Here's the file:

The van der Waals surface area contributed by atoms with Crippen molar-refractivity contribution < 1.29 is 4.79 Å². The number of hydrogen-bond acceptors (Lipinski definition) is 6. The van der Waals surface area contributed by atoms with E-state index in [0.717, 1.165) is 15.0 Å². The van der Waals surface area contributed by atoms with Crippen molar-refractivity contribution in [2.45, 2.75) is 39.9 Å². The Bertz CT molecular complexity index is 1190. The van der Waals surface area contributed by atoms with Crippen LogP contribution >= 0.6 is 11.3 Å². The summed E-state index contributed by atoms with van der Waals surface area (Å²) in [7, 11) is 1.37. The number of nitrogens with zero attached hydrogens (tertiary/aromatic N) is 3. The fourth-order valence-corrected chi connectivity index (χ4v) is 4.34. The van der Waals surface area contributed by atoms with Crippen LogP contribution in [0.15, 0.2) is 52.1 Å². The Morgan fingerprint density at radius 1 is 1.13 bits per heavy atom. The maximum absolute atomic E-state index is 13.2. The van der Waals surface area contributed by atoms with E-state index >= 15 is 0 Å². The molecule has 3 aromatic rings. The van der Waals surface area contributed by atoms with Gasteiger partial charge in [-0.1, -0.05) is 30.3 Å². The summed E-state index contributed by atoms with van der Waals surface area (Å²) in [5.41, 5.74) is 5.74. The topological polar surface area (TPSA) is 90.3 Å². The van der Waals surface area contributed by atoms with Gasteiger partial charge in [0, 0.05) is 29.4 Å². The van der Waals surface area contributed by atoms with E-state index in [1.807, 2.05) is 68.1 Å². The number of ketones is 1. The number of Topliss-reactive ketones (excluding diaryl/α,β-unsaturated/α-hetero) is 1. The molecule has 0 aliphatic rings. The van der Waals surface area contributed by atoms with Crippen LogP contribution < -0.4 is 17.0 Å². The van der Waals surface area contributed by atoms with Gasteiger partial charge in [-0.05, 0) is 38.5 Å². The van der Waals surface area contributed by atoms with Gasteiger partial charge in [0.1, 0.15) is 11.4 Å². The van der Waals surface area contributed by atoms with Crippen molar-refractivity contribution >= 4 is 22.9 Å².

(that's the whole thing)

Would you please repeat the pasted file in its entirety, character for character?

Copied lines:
The van der Waals surface area contributed by atoms with Crippen molar-refractivity contribution < 1.29 is 4.79 Å². The number of hydrogen-bond acceptors (Lipinski definition) is 6. The van der Waals surface area contributed by atoms with E-state index in [0.717, 1.165) is 15.0 Å². The van der Waals surface area contributed by atoms with Crippen molar-refractivity contribution in [2.45, 2.75) is 39.9 Å². The Bertz CT molecular complexity index is 1190. The van der Waals surface area contributed by atoms with Crippen LogP contribution >= 0.6 is 11.3 Å². The summed E-state index contributed by atoms with van der Waals surface area (Å²) in [7, 11) is 1.37. The number of nitrogens with zero attached hydrogens (tertiary/aromatic N) is 3. The fourth-order valence-corrected chi connectivity index (χ4v) is 4.34. The van der Waals surface area contributed by atoms with Crippen LogP contribution in [0.15, 0.2) is 52.1 Å². The Morgan fingerprint density at radius 1 is 1.13 bits per heavy atom. The maximum absolute atomic E-state index is 13.2. The van der Waals surface area contributed by atoms with E-state index >= 15 is 0 Å². The molecule has 3 aromatic rings. The van der Waals surface area contributed by atoms with Gasteiger partial charge in [-0.1, -0.05) is 30.3 Å². The summed E-state index contributed by atoms with van der Waals surface area (Å²) in [5.41, 5.74) is 5.74. The topological polar surface area (TPSA) is 90.3 Å². The van der Waals surface area contributed by atoms with Gasteiger partial charge in [0, 0.05) is 29.4 Å². The van der Waals surface area contributed by atoms with E-state index in [1.807, 2.05) is 68.1 Å². The number of ketones is 1. The number of Topliss-reactive ketones (excluding diaryl/α,β-unsaturated/α-hetero) is 1. The molecule has 0 aliphatic rings. The van der Waals surface area contributed by atoms with Crippen LogP contribution < -0.4 is 17.0 Å². The van der Waals surface area contributed by atoms with Gasteiger partial charge in [-0.05, 0) is 38.5 Å². The van der Waals surface area contributed by atoms with Gasteiger partial charge in [0.1, 0.15) is 11.4 Å². The van der Waals surface area contributed by atoms with Crippen molar-refractivity contribution >= 4 is 22.9 Å².